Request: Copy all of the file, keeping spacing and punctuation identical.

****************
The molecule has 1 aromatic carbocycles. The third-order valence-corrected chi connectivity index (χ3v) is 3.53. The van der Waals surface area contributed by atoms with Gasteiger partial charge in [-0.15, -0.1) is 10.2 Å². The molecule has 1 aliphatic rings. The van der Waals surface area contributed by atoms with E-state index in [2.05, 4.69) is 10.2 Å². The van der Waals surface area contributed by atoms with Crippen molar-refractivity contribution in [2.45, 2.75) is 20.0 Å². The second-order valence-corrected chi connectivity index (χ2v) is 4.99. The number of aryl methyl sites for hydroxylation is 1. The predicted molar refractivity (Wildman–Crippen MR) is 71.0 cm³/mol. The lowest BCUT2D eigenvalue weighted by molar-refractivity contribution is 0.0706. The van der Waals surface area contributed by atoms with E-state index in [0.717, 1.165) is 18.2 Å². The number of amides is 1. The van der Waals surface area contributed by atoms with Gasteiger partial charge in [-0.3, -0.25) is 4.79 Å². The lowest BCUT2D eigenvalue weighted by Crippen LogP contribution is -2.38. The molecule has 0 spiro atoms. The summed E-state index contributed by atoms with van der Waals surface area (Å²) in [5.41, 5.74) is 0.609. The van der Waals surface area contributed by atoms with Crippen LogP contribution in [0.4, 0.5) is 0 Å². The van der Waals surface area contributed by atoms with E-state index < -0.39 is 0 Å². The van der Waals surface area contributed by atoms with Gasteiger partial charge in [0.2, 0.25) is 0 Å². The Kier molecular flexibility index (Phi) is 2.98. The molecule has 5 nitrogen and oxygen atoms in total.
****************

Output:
The molecule has 1 aromatic carbocycles. The third-order valence-corrected chi connectivity index (χ3v) is 3.53. The van der Waals surface area contributed by atoms with Gasteiger partial charge in [-0.15, -0.1) is 10.2 Å². The molecule has 1 aliphatic rings. The van der Waals surface area contributed by atoms with E-state index in [2.05, 4.69) is 10.2 Å². The van der Waals surface area contributed by atoms with Crippen molar-refractivity contribution in [2.45, 2.75) is 20.0 Å². The second-order valence-corrected chi connectivity index (χ2v) is 4.99. The number of aryl methyl sites for hydroxylation is 1. The predicted molar refractivity (Wildman–Crippen MR) is 71.0 cm³/mol. The lowest BCUT2D eigenvalue weighted by molar-refractivity contribution is 0.0706. The van der Waals surface area contributed by atoms with E-state index in [0.717, 1.165) is 18.2 Å². The number of amides is 1. The van der Waals surface area contributed by atoms with Gasteiger partial charge in [-0.3, -0.25) is 4.79 Å². The lowest BCUT2D eigenvalue weighted by Crippen LogP contribution is -2.38. The molecule has 0 spiro atoms. The summed E-state index contributed by atoms with van der Waals surface area (Å²) in [5.41, 5.74) is 0.609. The van der Waals surface area contributed by atoms with Crippen LogP contribution in [0.4, 0.5) is 0 Å². The van der Waals surface area contributed by atoms with E-state index < -0.39 is 0 Å². The van der Waals surface area contributed by atoms with Gasteiger partial charge in [0.2, 0.25) is 0 Å². The Kier molecular flexibility index (Phi) is 2.98. The molecule has 5 nitrogen and oxygen atoms in total.